From her balcony by the Nile, Hatshepsut looked out over the land of Egypt and wept. There was nothing else to do.
Her once-delicate hands, now marred by burns and plague scars, clenched tightly around the balcony railing. From the mud-brick houses and straw huts clustered at the foot of her half-completed tomb, she could hear slaves singing in a mixture of Hebrew and Egyptian as they gathered their meager belongings. They can sing, the pharaoh thought bitterly. Their children are alive.
She went back into her bedchamber, where the gauze curtains stirred listlessly as she passed. No other breeze came to ease the humidity, just as no rain had come to clean the bloody rivers and no sun shone to dispel the darkness. Without her maid-servants, the chamber seemed oppressively empty.
Hatshepsut removed her flax sandals and sank into a chair near the courtyard door; from there, she could see the Nile lotus-garden where she had pulled the tiny Hebrew baby up from the river all those years ago. It was thick and overgrown now, covered with weeds and thick with ash and silt. She had meant to have it cleaned for the celebration marking the start of her daughter’s sixteenth summer.
It’s just as well, she thought, looking out her window at the tomb where Neferure would soon be laid to rest, that there are no slaves left to do it.
“Moses,” she said aloud, and buried her face in her hands. He had been as precious to her as Neferure, once, when she was twelve and foolish and didn’t know what it was to be a mother. A new flood of hot tears ran down from her eyes. If she had not been so eager to draw Moses out of the water, would Neferure still be alive?
Hatshepsut jumped at the voice, struggling to hide her tears before she recognized the young man addressing her. It was Senemut, Neferure’s teacher, the khol and malachite around his eyes smudged down to his high cheekbones. He knows my sorrow, the pharaoh thought, and met his gaze without shame.
“The man is waiting for you in the antechamber,” Senemut said, bowing low. “The Hebrew.”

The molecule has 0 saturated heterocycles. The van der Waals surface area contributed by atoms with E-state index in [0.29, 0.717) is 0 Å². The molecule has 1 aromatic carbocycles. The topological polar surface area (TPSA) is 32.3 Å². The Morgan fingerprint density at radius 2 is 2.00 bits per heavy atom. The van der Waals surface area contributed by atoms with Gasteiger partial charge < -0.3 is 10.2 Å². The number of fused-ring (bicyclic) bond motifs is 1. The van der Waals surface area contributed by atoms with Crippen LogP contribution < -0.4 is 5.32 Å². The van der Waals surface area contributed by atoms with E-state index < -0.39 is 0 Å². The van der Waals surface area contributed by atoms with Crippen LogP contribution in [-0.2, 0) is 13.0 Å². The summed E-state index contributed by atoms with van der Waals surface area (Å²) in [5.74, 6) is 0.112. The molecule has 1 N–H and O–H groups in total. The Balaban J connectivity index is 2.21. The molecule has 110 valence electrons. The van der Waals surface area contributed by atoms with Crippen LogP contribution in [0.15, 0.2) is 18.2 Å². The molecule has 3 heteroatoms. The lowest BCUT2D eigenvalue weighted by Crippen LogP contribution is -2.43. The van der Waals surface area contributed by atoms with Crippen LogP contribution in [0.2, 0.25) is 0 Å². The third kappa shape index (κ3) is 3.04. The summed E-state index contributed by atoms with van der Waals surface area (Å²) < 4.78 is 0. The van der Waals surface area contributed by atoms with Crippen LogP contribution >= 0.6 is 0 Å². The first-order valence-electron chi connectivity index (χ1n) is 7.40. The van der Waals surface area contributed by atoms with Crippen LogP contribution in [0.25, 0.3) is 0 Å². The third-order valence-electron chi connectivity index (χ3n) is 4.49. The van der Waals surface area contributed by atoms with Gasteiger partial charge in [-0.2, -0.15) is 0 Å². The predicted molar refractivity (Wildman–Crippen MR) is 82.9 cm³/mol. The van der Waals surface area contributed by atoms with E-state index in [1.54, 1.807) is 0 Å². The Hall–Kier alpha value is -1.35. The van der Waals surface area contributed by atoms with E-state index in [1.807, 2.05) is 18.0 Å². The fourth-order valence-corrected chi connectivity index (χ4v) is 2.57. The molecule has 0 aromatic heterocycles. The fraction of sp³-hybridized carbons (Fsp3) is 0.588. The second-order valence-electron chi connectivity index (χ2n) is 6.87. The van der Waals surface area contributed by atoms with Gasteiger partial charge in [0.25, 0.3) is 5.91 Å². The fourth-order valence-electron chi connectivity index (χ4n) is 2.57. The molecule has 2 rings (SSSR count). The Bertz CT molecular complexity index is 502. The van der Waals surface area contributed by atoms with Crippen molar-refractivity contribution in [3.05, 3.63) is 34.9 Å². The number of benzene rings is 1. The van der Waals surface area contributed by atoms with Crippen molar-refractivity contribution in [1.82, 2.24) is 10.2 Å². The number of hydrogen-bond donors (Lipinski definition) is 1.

Hatshepsut straightened in her chair. “Send him to me.”
By the time Moses came in, she had managed to compose herself fit for a royal audience. “I have already sent word that your people are to be freed,” she said. “What more can you ask of me?”
He shook his head, a strange, almost gentle look in his brown eyes. “Nothing more. I only wanted… Mother…”
She flinched at the word, raising a hand as if to ward off a blow. The silence hung heavy in the room for a moment, as heavy as the moisture beading on the curtains. At last, she seemed to regain her breath. “What god do you serve, Moses, that he exacts such a terrible price for disobedience?”
“The Lord’s choices are more than any of us can predict,” he said. “Why were you so stubborn?”
“I don’t know!” The words came out more fiercely than she intended. “I don’t know. If I had only known…”
“‘A great cry will be heard in Egypt,’ you said.”
“Yes. I just didn’t know it would be my own.” She turned away from him, covering her face with one hand and choking back a sob.
“I will pray for you,” Moses said softly. “You, and all who have lost a child.”
“I don’t want your prayers,” she said. “I want you to go. Go! Now, before I change my mind and extract vengeance on your people. There is nothing more your god can do to punish me.”
She said nothing. After a few moments, she heart the soft sound of his footsteps fading away.
The singing in the streets was getting louder, but underneath it, Hatshepsut could hear another sound growing. Deep and shrill at once, like music from a pair of harpists, it made her bones feel like ice. The mothers and fathers of Egypt had woken.
“Take your people, Moses,” she said, her eyes burning. “And let my people go.”
Megan Arkenberg is a writer and poet from Milwaukee, Wisconsin. Her work has appeared in many webzines and anthologies, including The Lorelei Signal, Rose & Thorn, A Fly in Amber, and numerous haiku and tanka publications. Her story “Panthanatos” was included in Hadley Rille Books’ Ruins Metropolis anthology earlier this year. She also edits a small fantasy e-zine, Mirror Dance.